Anti-Pornography? You Should Be…

Posted on by Dr. Kevin Skinner

Are you anti-pornography or are you one of the 38% of Americans who don’t think pornography is a problem? Do you argue that pornography is part of our freedom of speech? I may not convince you to think otherwise, but at least read reason. Have you ever sat down with someone who is addicted to drugs and asked them what it is like to go through withdrawal symptoms? Or have you ever asked an alcoholic to describe the shakes they experience when trying to sober up? Porn addicts go through the same withdrawl symptoms when they separate themselves from the images that were giving them a hormonal high. Those who argue that pornography cannot be addictive because it is not a chemical substance are misinformed and woefully limited by their definitions.

Here’s a few questions you may want to ask yourself if you think pornography is not addictive.

1. Is gambling addictive? Ask those who live in Vegas who are attending Gamblers Anonymous meetings. They will tell you about their addiction. But wait, gambling isn’t a substance taken into the body. How could it be addictive?

2. Have you ever talked with someone who cannot stop viewing pornography? When grown men and women cry because the desire for pornography has taken control over their lives, it may mean that pornography has more to it than what meets the eye (pun intended).

3. Would you like your 12-year-old son viewing pornography? Pornography alters the minds of children. Not to mention the damage it does in skewing normal, healthy desires into deviant, difficult-to-fulfill appetites. I have 100s of clients who began viewing pornography between the ages of 12-14 and now cannot stop. Try telling these grown men that pornography is not addictive.

Here’s a few responses that have been shared with me by men who were asked if they thought they were addicted to pornography:

  • Yes, because it interferes with my day-to-day life. I started lying to my spouse, and utimately she chose to separate from me.
  • I go on a binge about every 2 months. I am probably addicted because when it happens, I can’t stop it. I spend even more time fantasizing in addition to all the lost time I spent watching porn. I feel most guilty and frusrated at my lack of control. I am generally an in-control guy.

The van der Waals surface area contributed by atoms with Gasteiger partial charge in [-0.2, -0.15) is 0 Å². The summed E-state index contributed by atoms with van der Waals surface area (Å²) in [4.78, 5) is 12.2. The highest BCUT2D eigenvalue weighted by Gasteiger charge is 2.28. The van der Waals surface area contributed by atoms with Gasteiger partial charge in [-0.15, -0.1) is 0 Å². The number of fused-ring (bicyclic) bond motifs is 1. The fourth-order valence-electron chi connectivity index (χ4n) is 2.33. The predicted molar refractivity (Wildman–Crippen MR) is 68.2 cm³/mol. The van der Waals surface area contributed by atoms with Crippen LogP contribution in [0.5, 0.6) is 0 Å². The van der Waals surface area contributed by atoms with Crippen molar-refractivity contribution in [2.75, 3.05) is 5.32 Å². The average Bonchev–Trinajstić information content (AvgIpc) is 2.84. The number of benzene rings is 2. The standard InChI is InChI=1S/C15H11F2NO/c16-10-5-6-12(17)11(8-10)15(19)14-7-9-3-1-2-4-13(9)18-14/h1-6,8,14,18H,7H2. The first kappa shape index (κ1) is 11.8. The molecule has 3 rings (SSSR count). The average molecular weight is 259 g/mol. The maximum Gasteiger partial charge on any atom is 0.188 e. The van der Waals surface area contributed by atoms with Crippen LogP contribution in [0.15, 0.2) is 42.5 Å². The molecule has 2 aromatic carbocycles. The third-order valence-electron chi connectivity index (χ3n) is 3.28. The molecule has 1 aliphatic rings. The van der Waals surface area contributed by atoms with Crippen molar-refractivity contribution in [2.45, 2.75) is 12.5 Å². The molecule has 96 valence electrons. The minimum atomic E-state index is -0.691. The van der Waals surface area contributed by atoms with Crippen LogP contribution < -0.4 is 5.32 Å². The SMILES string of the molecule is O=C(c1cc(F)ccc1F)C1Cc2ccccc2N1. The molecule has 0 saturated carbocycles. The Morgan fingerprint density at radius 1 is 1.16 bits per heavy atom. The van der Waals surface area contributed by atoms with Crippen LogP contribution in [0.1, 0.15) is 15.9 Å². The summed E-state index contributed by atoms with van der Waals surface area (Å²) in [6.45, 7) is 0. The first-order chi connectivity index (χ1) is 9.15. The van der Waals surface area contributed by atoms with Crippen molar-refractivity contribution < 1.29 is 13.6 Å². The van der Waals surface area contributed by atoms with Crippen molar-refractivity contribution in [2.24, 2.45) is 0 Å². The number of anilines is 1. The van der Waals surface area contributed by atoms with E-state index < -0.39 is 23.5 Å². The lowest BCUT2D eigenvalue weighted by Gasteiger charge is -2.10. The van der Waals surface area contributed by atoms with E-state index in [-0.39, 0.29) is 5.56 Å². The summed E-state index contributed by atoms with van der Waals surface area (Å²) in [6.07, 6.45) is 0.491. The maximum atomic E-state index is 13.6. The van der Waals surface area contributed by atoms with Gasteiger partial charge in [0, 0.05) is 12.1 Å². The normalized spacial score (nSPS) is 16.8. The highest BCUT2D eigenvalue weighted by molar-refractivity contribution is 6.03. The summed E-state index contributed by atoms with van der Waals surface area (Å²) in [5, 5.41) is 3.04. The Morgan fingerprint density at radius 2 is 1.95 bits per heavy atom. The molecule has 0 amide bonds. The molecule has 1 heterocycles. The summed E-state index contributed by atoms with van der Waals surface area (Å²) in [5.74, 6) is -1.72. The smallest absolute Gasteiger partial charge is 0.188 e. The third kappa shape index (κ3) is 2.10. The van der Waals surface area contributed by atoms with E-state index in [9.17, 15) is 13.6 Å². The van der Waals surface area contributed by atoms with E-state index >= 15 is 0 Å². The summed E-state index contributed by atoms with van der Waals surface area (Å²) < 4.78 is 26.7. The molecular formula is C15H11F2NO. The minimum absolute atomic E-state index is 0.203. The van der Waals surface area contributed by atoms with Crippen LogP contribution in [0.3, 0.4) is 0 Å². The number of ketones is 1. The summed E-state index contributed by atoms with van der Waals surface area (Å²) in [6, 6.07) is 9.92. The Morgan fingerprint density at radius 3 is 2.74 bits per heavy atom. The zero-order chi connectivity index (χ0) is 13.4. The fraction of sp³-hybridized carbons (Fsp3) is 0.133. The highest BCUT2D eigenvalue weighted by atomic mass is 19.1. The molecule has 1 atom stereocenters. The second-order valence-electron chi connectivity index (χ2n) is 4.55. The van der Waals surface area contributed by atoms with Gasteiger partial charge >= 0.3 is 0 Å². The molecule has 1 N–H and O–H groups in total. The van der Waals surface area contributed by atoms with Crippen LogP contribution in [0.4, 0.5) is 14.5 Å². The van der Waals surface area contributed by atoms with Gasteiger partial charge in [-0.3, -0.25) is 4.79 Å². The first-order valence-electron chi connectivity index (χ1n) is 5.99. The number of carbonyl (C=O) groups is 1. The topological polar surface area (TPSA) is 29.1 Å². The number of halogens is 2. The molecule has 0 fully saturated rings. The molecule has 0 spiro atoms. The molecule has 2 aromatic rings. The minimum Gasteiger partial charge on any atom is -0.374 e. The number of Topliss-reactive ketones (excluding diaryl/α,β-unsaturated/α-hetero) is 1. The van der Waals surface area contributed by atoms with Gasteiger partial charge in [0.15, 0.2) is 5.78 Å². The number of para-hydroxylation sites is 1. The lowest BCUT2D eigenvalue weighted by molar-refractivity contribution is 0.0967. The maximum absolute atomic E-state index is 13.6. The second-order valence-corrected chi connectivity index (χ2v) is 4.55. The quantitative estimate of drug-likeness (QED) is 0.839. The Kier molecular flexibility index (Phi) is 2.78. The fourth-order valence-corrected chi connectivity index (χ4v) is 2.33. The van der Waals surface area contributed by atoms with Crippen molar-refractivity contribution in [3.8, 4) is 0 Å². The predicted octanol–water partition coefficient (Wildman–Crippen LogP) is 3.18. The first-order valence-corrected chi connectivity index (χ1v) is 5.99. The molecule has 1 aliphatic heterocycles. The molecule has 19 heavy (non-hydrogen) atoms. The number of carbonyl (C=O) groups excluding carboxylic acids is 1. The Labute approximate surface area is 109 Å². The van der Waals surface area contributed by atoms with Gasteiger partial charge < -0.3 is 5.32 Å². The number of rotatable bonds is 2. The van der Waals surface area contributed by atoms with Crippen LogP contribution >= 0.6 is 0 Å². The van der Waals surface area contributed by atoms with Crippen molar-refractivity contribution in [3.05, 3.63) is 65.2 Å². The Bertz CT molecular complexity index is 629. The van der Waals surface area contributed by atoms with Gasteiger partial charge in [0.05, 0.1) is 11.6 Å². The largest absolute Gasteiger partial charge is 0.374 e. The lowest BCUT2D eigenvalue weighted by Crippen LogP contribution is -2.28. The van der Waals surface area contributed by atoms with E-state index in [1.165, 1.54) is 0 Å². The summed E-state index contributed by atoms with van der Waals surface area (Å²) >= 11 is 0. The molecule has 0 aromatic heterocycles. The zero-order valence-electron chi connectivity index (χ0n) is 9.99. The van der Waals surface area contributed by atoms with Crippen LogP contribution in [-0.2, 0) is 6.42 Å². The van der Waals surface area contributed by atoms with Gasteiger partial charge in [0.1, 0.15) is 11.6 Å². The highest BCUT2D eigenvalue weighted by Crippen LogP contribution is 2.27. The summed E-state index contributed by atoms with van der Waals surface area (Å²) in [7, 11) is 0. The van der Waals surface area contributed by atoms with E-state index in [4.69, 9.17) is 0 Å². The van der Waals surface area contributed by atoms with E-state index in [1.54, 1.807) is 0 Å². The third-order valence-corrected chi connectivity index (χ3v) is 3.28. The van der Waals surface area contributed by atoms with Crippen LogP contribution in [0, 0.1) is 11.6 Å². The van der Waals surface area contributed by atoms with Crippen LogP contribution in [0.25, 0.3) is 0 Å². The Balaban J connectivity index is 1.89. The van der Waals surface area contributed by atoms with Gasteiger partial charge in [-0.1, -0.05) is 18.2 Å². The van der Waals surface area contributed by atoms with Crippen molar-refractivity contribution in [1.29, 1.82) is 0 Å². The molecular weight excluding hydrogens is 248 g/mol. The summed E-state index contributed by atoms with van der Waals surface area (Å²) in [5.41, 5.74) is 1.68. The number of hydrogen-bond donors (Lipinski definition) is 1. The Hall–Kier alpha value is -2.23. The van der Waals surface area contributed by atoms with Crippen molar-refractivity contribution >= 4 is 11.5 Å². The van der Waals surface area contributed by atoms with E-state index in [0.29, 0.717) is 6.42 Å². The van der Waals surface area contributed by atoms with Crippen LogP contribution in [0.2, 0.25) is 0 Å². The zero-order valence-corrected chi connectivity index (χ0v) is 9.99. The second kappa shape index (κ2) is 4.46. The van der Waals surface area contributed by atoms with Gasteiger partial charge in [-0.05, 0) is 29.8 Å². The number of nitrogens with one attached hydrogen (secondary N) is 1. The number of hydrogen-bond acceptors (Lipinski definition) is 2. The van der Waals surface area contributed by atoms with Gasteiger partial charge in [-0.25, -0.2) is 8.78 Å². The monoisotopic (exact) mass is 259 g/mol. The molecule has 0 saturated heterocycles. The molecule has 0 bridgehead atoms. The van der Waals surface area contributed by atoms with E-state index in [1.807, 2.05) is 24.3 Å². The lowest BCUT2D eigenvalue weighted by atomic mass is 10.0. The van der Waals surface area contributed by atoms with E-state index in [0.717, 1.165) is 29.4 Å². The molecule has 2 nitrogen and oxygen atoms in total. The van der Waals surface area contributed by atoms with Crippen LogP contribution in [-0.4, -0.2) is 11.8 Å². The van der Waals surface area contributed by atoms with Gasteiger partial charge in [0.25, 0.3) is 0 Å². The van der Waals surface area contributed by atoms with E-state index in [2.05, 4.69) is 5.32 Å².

• I do believe I am addicted, because I have no idea why I go back to it. It hurts my fiance and does nothing for me. We are sexually active and she satisfies me plenty, I do not know why I always go back to porn.

I could go on and on with stories of individuals who simply cannot stop on their own. The criteria for an addiction include:

  1. Loss of control (compulsivity)—Notice the responses above. “I cannot stop it” and “I feel moste guilty and frustrated at my lack of control.”
  2. Continuation despite adverse consequences—”It hurts my fiance” and “My spouse separated from me.”
  3. Obsession or preoccupation—”It interferes with my day to day life” and “I spend even more time fantasizing in addition to all the lost time I spent watching porn.”

These are voluntary responses from men and women who have visited the assessing addiction page of this website. Clearly, these individuals share experiences that would meet all of the criteria for substance dependence according to the DSM-IV.

Furthermore, around 10% of all adults who engage in viewing pornography feel that they are addicted. These are self-reports of men and women who cannot stop viewing pornography. The consequences of pornography addiction (dependence) may not always be clear, but let me list a few consequences that I have personally observed.

  • Separation and divorce
  • Being unavailable to children
  • Job loss
  • A fiance ending the relationship
  • An increased tendency to argue
  • Lack of trust in relationships
  • Sexually acting out

While many argue that pornography is a matter of freedom of speech, they are missing the point. Pornography hurts people. Do you really wonder who it hurts? It hurts marriages. It hurts employers (see #1 below). Finally, it hurts the individual who becomes addicted. Those caught in this addiction are likely to be depressed and feel out of control. They will not be as focused in their relationships with others.

If you aren’t anti-pornography—you might want to consider the social implications that pornography is having upon all of us. It is time to wake up and realize that pornography is destroying far too many good men and women’s lives.

#1. More than 30% of 1,500 surveyed companies have terminated employees for inappropriate use of the Internet, while only 37.5% of companies use filtering software. Websense Incorporated and The Center for Internet Studies, 2000.

One Response to Anti-Pornography? You Should Be…

  1. Excellent Blog !!!! Thanks for your info

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